Carmen Cartagena

Don't Miss the Culinary Delights of Cartagena's Top Restaurant

Book ahead to avoid missing out on a superior culinary experience at Carmen Cartagena, the closest thing you'll find to restaurant perfection in Cartagena.

  • This Is What We Love

    • An accomplished menu packed with complex taste sensations
    • Attention to detail that goes beyond most other restaurants
    • Truly creative cocktails that will knock your socks off
    • The Granadilla Pisco Sour with apple liquor and fresh granadilla juice, for instance
    • The kind of top-table service associated with the industrious people of Medellín
    • A tasting menu that is a must
  • What You Need To Know

    • It's not cheap. Mains range from USD$25 to USD$35 but the food lives up to its price tag
    • It may not have hit the heights of Carmen's flagship in Medellin but it's getting close
    • Carmen has recently opened up another restaurant, Moshi, an equally delicious Japanese inspired kitchen in the same venue
    • You need to book ahead at weekends to avoid missing out on a table
  • Ask Your Local Expert

    Logo aulatrés Clementyne Chambers
    Clem's tried and tested Cartagena's top experiences from beach retreats, mini-spas and fun cooking classes; have all been given two little thumbs up
  • The Details

    Type of Food: Contemporary, Haute Cuisine, Colombian Fusion

    Hours and Days: Mon-Sun: 12:00-15:00 & 19:00-23:00 ?

    Price Range: $$$

    Address: Calle Del Santísimo 8-19, Cartagena, Colombia

    Neighbourhood: San Diego

    Rating: TIC User Rating

    Rating: Trip Advisor


    Our Full Review

    Having the best restaurant in Medellin would be good enough for most restaurateurs but Rob Pevitts and his muse, Carmen Angel, couldn't resist the challenge of pulling off the same culinary feat in Cartagena.

    They did it.

    A swanky relocation to a larger private premises in late 2016 saw Carmen's status rise to stratsopheric levels of fabulousness. There new abode now sits proudly in the hub of Cartagena's gourmet trail and is dressed to the nines in cosmopolitan Tom Dixon furnishings and leafy palm trees.

    The couple have crafted an intelligent menu that fuses Asian cuisine with the freshest local ingredients prepared with an impressive array of contemporary culinary techniques.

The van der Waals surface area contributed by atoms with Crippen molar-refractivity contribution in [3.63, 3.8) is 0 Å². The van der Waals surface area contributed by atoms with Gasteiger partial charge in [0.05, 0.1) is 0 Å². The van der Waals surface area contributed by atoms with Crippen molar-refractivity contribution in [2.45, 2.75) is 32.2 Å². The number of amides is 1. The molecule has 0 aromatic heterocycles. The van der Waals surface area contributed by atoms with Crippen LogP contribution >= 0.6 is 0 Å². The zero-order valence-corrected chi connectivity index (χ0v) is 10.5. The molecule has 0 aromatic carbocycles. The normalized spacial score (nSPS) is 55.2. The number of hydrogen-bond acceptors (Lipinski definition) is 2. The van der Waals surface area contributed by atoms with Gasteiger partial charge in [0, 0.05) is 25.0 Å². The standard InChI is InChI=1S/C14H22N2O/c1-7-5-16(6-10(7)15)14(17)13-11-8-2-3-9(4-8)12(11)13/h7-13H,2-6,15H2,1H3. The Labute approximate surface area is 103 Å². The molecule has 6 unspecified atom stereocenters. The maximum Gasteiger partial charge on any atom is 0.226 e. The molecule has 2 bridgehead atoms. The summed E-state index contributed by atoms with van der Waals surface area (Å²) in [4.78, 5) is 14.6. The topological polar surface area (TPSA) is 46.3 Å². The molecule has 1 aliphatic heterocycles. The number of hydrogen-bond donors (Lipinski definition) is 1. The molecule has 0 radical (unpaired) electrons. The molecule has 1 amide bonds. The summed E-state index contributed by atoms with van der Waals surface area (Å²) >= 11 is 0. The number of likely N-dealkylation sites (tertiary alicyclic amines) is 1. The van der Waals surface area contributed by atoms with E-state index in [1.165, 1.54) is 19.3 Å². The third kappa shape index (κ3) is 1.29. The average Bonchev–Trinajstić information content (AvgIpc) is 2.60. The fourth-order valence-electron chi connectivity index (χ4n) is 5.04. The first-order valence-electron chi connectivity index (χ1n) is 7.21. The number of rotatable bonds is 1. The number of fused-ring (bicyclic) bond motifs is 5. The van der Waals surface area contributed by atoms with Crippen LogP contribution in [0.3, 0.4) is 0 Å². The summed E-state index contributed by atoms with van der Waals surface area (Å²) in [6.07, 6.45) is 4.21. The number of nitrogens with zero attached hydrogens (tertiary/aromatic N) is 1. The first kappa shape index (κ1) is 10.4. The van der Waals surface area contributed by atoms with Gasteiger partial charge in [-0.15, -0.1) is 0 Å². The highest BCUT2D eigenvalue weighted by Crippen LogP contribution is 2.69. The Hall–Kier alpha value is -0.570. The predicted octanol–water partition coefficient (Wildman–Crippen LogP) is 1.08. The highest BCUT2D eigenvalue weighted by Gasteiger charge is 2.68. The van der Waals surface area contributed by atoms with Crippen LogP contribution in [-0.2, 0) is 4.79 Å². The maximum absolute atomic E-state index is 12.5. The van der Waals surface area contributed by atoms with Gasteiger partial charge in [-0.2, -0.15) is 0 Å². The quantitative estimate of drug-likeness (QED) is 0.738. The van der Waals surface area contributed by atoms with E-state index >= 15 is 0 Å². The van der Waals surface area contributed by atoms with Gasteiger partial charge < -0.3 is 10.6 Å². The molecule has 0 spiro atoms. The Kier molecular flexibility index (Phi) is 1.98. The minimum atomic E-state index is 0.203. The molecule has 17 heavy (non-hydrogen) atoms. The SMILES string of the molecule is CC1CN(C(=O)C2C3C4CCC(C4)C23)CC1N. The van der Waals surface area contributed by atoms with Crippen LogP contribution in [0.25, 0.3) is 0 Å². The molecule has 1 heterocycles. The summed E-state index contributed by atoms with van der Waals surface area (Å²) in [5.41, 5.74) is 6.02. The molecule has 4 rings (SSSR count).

Go all out with the city's most accomplished tasting menu, a constantly evolving voyage of sensational flavours, matched expertly with some standout New World wines.

    We seriously suggest you set aside time for the five-or seven-course taste sensation Carmen's tasting menu is an edible must to stick on your Cartagena bucket list.

    If you don't have time for the main event, try a short-hand, culinary treat and choose from the slow-cooked octopus or a smoking tiradito - thin strips of marinaded fish-prepared with carbonized coconut or the mouth-tingling tacos.

    Follow it up with the duck confit glazed in wild blackberries served with duck sausages served on carrot and arracacha mash with black truffle vinaigrette or a tender pork medley glazed in tangy, tamarind sauce.

    Somebody has to order the sublime version of a popular Cartagena fish dishPargo Platero-red snapper prepared with a crust of cachaça fermented pineapple.

    Served in a smooth yellow curry with Colombian yam and sweetened with black tempura banana, lychee chimichurri and a touch of coriander, the tasty fish platter is testimony to Carmen's dictum that "love is in the details".

    Save room for five, 5-star artisan ice cream combos for dessert.


  • San Diego

    A healthy mix of sub-cultures makes San Diego one of the most interesting and varied districts in the city, something reflected in its diverse gastronomic offering.

    San Diego is formed by 16 blocks north of Calle de la Universidad de Cartagena and west of Calle San Agustin and Calle de la Moneda and stretches to the Baluarte de Santa Catalina and the walls that protect the city to the north. 

    Architecturally the houses are smaller and were built principally for the military, artisans and clergy. There are fewer of the two-or three-storey holiday homes for the ultra-rich that characterize the centre and you will still find traditional families living in some of the more modest houses in this part of town. 

    After Cartagena's moneyed classes swapped the claustrophobic centre for expansive mansions in Manga and later Bocagrande and Castillogrande in the mid-19th century it took the renovation of the former Santa Clara Monastery, converted for the hotel chain Sofitel into the city's pre-eminent hotel in 1995, to put this barrio back on the map. 

    Colombia's farandula, or celebrity set, has since colonized San Diego including John Leguizamo who bought a place here after filming Mike Nichols' Love in the Time of Cholera.

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